Afterword

ThimphuTech was the first technology blog in Bhutan. We started writing it in 2009, just as broadband and mobile internet started to take off. (Although internet in Bhutan was launched in 1999, it was either super-slow or super-expensive, and was only used by a selected few).

In the blog, we wrote about technology and food, but also about plenty of other stuff. The blog became popular and influential in Bhutan. A companion bi-weekly column -- Ask Boaz -- was published for many years in the Kuensel, Bhutan's national newspaper. (The complete Kuensel columns are available as an ebook, Blogging with Dragons).

We stopped updating the blog when we left Bhutan in 2014, but the information within the posts can still prove useful, and thus we decided to keep it online.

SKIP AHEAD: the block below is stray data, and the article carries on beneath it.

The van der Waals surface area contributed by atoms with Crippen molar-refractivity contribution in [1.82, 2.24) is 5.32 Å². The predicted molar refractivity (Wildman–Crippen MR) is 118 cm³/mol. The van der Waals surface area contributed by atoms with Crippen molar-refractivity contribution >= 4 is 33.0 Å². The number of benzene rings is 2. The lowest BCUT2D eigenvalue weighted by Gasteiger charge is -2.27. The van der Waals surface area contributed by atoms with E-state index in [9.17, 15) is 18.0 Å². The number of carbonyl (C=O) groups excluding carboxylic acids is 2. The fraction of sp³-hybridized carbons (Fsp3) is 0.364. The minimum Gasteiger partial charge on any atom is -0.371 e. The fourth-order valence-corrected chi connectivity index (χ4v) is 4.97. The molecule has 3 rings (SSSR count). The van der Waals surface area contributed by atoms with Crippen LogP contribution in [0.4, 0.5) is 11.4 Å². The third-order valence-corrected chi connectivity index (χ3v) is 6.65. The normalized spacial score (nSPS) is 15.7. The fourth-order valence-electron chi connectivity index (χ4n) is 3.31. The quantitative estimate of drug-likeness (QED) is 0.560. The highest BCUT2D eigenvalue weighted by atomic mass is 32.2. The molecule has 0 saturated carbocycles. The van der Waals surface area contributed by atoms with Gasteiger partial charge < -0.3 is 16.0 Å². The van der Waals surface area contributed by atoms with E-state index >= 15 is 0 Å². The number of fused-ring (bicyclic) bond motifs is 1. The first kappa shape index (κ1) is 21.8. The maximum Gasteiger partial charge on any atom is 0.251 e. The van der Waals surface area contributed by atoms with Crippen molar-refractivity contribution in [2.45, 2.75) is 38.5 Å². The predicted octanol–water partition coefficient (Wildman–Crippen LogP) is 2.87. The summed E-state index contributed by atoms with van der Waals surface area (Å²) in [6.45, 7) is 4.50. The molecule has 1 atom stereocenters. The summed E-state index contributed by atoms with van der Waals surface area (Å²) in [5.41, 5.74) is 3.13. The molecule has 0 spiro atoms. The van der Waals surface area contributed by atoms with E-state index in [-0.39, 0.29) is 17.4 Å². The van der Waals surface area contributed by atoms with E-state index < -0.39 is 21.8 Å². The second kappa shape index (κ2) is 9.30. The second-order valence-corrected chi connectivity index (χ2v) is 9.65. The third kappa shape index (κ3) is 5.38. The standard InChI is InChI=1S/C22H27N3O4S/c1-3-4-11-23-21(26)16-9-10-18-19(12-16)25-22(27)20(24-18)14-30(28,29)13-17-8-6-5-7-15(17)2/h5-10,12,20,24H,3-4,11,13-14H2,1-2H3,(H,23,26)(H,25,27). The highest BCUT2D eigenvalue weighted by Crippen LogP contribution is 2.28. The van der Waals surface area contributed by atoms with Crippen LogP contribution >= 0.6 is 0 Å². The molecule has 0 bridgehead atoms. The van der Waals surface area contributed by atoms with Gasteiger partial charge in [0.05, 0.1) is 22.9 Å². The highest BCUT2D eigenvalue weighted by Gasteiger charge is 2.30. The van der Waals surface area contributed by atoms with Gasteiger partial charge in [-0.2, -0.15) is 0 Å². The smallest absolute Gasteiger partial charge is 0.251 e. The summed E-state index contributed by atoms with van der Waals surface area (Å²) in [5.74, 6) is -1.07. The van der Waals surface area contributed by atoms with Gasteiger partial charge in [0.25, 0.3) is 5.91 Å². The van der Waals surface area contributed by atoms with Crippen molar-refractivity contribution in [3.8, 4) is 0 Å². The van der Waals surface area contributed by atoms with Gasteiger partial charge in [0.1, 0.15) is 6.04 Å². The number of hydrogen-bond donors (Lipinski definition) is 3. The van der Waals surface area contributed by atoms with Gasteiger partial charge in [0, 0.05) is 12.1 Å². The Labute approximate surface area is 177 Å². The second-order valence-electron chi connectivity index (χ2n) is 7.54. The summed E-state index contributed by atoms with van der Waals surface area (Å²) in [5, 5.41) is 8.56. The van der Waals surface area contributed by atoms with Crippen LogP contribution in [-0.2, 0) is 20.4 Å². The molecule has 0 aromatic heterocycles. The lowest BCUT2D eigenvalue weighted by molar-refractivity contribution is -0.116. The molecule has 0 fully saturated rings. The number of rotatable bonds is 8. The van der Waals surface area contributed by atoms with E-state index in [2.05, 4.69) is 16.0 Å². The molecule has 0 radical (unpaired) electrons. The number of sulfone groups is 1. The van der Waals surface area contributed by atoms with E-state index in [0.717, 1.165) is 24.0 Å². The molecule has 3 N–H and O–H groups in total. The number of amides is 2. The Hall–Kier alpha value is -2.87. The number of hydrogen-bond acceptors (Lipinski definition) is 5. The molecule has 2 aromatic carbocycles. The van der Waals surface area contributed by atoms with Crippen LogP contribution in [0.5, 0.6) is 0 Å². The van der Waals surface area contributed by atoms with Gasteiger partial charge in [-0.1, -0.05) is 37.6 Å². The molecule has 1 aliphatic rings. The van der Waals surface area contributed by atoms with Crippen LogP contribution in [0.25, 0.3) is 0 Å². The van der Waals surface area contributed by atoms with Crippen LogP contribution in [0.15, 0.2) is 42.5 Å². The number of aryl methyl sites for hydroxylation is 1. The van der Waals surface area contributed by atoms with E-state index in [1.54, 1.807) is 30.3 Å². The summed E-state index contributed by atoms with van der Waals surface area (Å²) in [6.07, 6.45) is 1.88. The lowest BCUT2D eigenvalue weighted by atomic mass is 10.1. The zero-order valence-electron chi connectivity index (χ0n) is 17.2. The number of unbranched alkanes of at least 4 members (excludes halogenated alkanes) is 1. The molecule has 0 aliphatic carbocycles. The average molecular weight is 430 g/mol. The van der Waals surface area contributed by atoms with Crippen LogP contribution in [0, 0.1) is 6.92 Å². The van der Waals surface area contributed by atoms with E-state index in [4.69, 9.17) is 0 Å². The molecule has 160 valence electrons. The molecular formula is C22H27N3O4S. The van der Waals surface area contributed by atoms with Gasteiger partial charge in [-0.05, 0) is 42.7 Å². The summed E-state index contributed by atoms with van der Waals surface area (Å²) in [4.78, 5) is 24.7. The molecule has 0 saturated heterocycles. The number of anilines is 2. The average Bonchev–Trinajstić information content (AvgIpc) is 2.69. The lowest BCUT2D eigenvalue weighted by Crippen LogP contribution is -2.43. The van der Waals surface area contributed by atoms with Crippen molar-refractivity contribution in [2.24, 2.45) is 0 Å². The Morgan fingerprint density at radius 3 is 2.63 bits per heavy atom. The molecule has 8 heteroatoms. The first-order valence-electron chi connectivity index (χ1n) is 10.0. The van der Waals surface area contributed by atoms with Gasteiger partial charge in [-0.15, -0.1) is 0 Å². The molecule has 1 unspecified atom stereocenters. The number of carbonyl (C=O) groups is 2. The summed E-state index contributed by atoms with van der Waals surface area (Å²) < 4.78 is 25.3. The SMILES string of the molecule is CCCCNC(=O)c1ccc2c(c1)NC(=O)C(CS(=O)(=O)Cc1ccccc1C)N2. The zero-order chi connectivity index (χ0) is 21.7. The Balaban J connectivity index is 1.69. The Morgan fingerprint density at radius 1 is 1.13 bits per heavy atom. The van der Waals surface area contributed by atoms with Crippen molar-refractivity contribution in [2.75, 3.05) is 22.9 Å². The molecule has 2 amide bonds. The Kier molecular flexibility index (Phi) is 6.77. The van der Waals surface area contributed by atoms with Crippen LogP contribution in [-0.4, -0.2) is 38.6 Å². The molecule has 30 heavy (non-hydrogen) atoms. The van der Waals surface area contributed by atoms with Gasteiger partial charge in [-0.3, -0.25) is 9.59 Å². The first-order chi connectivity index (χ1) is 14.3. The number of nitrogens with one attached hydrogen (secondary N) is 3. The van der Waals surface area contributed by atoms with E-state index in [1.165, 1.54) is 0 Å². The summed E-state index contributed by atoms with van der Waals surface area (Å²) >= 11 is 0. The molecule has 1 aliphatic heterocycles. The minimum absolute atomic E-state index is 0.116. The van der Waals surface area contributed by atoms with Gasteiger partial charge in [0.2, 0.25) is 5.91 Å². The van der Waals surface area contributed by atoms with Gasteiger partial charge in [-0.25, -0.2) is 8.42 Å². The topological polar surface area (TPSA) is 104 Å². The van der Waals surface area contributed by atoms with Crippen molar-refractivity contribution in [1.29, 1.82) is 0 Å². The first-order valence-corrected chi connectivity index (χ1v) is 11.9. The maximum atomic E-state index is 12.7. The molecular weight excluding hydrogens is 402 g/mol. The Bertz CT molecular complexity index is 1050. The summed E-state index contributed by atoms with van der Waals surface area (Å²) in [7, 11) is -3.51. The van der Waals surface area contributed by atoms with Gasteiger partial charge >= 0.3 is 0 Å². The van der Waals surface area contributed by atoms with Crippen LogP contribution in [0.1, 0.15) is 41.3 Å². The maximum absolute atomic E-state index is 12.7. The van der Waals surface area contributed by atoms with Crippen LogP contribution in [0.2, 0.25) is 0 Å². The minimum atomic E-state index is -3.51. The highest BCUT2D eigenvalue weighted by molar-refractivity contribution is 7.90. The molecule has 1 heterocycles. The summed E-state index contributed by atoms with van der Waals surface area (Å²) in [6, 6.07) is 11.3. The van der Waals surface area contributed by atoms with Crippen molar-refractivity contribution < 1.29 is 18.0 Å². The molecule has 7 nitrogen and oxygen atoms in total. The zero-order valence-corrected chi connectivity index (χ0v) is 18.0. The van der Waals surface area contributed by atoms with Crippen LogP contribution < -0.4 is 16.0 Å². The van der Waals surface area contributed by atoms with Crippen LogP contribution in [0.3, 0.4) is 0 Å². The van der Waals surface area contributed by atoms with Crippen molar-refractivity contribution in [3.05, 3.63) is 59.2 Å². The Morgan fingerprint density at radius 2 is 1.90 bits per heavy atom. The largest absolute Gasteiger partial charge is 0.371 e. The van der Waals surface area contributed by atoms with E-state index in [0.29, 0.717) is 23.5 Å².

We thank all our readers.
Tashi Delek,
Boaz & Galit.

Friday, April 24, 2009

Using the BNB ATM card

The ATM card issued by BNBL is a real upgrade to using checks or cash.

First, it allows withdrawing cash from the ATM machine instead of waiting in line at the bank (up to Nu. 15,000/transaction and maximum of Nu. 30,000/day), as well as when the bank is closed. The two ATM machines in the bank itself are sometimes accessible after hours, and another machine is located in the JOJO building (BNBL claim that there are a total of 10 machines, but I have only located 3).

Second, I use it to pay at various shops, restaurants, and even for paying bills at Bhutan Telecom (main branch). The full list of merchants that accept payment with the BNB ATM card is available on the BNB main page. However, I've encountered at least two places where they claimed that "the machine is not working".

Businesses that want to offer this service can find details here. Another note: although the transaction using the ATM seems immediate, I heard that the money is not automatically transferred into the merchant's account.

For further details on issuing a card see the BNBL webpage.